Highlights include the BBC iPlayer, LoveFilm, AceTrax, Facebook, Twitter, Skype (via an optional extra camera) and Samsung’s own 3D ‘channel’, giving you an instant and free source of (admittedly often quite eclectic) 3D video.

As noted in earlier reviews, rather too many of the smaller, non-video apps are a bit pointless. But we did notice a growth in apps aimed at children, which feels like the right direction to be going in.

The full HD panel inside the UE60D8000’s infeasibly slim body is driven by edge LED lighting - a fact which makes its tiny bezel seem even more impossible. The set also enjoys Samsung’s ‘800Hz’ motion engine, which combines a native 200Hz refresh rate with a scanning backlight and frame interpolation processing to deliver a potential 800Hz effect. This could prove particularly beneficial to the UE60D8000’s 3D performance.

The set ships with two pairs of Samsung’s Bluetooth active shutter 3D glasses included, leaving you to spend as much as £100 a pair for any extra glasses you want.


September 26, 2011, 5:39 pm

My mother bought the 46in version of this, the main reason was for the small bezel, the TV sits in front of a window, and because the bezel is so small we were able to get a 46in and only going slightly higher than her old 32in. Also the back of her old TV was grey, this one is black, so from outside you wound't even no there was a TV there.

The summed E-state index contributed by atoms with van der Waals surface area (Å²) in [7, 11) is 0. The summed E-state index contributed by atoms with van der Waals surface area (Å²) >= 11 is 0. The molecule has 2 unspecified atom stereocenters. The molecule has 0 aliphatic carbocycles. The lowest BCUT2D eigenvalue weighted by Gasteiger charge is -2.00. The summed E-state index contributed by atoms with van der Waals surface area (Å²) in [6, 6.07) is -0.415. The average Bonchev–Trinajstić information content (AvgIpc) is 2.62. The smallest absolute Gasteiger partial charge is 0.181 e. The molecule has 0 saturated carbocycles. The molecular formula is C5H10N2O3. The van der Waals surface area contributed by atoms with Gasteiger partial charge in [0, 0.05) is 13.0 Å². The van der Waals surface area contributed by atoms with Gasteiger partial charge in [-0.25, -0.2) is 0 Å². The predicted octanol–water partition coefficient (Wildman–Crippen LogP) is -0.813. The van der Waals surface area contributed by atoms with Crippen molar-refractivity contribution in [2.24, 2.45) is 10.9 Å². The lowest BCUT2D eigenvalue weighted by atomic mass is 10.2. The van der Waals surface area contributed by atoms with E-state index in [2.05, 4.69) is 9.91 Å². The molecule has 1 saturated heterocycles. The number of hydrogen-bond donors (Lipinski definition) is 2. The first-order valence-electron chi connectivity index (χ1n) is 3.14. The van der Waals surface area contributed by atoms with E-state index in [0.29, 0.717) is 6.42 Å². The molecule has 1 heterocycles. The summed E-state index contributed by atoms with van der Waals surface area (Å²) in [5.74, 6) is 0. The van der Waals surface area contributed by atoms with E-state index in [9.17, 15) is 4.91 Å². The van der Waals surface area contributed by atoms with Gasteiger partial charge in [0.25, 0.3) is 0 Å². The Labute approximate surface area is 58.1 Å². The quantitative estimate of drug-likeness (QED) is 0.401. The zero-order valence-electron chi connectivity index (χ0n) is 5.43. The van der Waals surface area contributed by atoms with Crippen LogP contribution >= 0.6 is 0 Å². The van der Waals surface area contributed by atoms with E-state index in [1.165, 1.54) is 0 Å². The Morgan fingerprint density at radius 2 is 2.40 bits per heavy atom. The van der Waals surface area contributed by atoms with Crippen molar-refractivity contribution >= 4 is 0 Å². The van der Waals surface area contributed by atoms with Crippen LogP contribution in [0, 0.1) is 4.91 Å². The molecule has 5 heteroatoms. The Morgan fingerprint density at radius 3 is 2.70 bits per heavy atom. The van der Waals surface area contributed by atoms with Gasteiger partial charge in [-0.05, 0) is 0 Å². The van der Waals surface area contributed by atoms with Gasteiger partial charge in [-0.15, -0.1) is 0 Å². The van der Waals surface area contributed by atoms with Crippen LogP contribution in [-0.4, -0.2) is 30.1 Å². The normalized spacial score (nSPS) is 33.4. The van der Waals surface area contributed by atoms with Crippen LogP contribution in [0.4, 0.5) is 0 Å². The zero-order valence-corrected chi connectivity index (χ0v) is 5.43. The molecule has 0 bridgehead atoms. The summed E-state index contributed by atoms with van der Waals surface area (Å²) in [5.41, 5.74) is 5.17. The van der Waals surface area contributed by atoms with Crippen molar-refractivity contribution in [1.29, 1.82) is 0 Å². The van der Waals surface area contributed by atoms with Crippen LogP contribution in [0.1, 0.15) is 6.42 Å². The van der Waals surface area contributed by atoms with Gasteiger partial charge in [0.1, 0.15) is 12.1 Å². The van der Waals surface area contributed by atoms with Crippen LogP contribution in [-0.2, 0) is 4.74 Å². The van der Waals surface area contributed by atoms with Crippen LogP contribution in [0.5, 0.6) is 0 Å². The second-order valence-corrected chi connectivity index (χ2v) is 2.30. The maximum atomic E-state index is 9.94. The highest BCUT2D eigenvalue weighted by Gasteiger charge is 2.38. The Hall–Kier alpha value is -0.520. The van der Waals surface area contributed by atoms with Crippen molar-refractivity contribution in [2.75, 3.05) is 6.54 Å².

Other features we really like, we added 2 cheap external HD's, and we've used one to act as a PVR and the other for storing Media on. It plays 3D MKV's SBS format too.

The upscaler on this appears to be very good too, but now that HD is broadcasting here, you can certainly tell the difference from SD and HD, BBC HD looks stunning (I think I know why the Dragons are called Dragons from Dragons Den, you can see the scales in there skin :)


September 27, 2011, 5:03 pm

Seems like every manufacturer is going for side lit LED with all its inherent issues with black uniformity, not to mention the transistor radio sound quality due to the tiny speakers they are forced to fit because there is no room to fit anything half decent, instead of backlit LED, and all because everybody wants their TV's slimmer than a Rizla. Who cares how deep it is??? If you care about meaningless fashion details more than how it actually performs you deserve everything you get.

Getting properly fed up with TV after TV going for style over substance and with us the consumer having very little choice unless we have exceptionally deep wallets. If people weren't so gullible we may actually see some manufacturers seeing sense and givng us product with less built in picture defects!


September 27, 2011, 6:58 pm


Like you say, direct-lit LED TVs seem to have gone the way of the dodo, with only a few manufacturers offering it in their pricey flagship sets (Sony and Philips spring to mind). Such a shame.

Having bought a Sumsung D7000 myself though, I can confirm that it's an excellent set despite the edge-lit backlight. This just makes me wonder how good it would be if it were direct lit though.